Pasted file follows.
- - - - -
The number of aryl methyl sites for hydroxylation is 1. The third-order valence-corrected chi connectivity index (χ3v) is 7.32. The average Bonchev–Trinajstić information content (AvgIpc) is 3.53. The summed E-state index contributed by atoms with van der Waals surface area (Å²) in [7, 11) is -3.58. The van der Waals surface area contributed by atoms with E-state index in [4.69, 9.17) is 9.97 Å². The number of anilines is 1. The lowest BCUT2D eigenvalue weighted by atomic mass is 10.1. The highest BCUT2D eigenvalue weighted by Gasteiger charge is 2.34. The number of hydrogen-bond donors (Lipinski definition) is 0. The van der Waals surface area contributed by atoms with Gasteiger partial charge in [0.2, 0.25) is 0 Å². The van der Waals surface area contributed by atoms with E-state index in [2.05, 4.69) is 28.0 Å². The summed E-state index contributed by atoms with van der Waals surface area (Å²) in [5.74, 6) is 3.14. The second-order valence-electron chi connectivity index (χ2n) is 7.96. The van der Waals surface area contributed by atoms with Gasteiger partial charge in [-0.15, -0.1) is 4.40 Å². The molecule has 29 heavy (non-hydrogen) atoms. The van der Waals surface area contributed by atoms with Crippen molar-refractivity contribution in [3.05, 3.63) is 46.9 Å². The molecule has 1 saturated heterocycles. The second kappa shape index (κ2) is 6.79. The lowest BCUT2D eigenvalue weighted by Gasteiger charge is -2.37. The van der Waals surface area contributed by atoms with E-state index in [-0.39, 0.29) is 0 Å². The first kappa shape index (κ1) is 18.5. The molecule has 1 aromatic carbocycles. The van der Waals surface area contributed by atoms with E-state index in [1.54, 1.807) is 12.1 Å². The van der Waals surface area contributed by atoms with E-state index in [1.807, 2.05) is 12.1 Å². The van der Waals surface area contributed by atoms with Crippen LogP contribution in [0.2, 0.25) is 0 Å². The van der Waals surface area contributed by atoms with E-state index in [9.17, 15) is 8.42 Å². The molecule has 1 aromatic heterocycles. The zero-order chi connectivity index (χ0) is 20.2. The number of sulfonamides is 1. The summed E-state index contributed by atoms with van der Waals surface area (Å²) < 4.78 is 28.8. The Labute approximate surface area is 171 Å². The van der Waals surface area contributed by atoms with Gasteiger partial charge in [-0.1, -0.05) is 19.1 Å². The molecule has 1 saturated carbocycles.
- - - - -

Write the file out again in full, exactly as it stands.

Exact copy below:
The number of aryl methyl sites for hydroxylation is 1. The third-order valence-corrected chi connectivity index (χ3v) is 7.32. The average Bonchev–Trinajstić information content (AvgIpc) is 3.53. The summed E-state index contributed by atoms with van der Waals surface area (Å²) in [7, 11) is -3.58. The van der Waals surface area contributed by atoms with E-state index in [4.69, 9.17) is 9.97 Å². The number of anilines is 1. The lowest BCUT2D eigenvalue weighted by atomic mass is 10.1. The highest BCUT2D eigenvalue weighted by Gasteiger charge is 2.34. The number of hydrogen-bond donors (Lipinski definition) is 0. The van der Waals surface area contributed by atoms with Gasteiger partial charge in [0.2, 0.25) is 0 Å². The van der Waals surface area contributed by atoms with E-state index in [2.05, 4.69) is 28.0 Å². The summed E-state index contributed by atoms with van der Waals surface area (Å²) in [5.74, 6) is 3.14. The second-order valence-electron chi connectivity index (χ2n) is 7.96. The van der Waals surface area contributed by atoms with Gasteiger partial charge in [-0.15, -0.1) is 4.40 Å². The molecule has 29 heavy (non-hydrogen) atoms. The van der Waals surface area contributed by atoms with Crippen molar-refractivity contribution in [3.05, 3.63) is 46.9 Å². The molecule has 1 saturated heterocycles. The second kappa shape index (κ2) is 6.79. The lowest BCUT2D eigenvalue weighted by Gasteiger charge is -2.37. The van der Waals surface area contributed by atoms with E-state index in [-0.39, 0.29) is 0 Å². The first kappa shape index (κ1) is 18.5. The molecule has 1 aromatic carbocycles. The van der Waals surface area contributed by atoms with E-state index in [1.54, 1.807) is 12.1 Å². The van der Waals surface area contributed by atoms with E-state index in [1.807, 2.05) is 12.1 Å². The van der Waals surface area contributed by atoms with Crippen LogP contribution in [0.2, 0.25) is 0 Å². The van der Waals surface area contributed by atoms with E-state index in [9.17, 15) is 8.42 Å². The molecule has 1 aromatic heterocycles. The zero-order chi connectivity index (χ0) is 20.2. The number of sulfonamides is 1. The summed E-state index contributed by atoms with van der Waals surface area (Å²) < 4.78 is 28.8. The Labute approximate surface area is 171 Å². The van der Waals surface area contributed by atoms with Gasteiger partial charge in [-0.1, -0.05) is 19.1 Å². The molecule has 1 saturated carbocycles.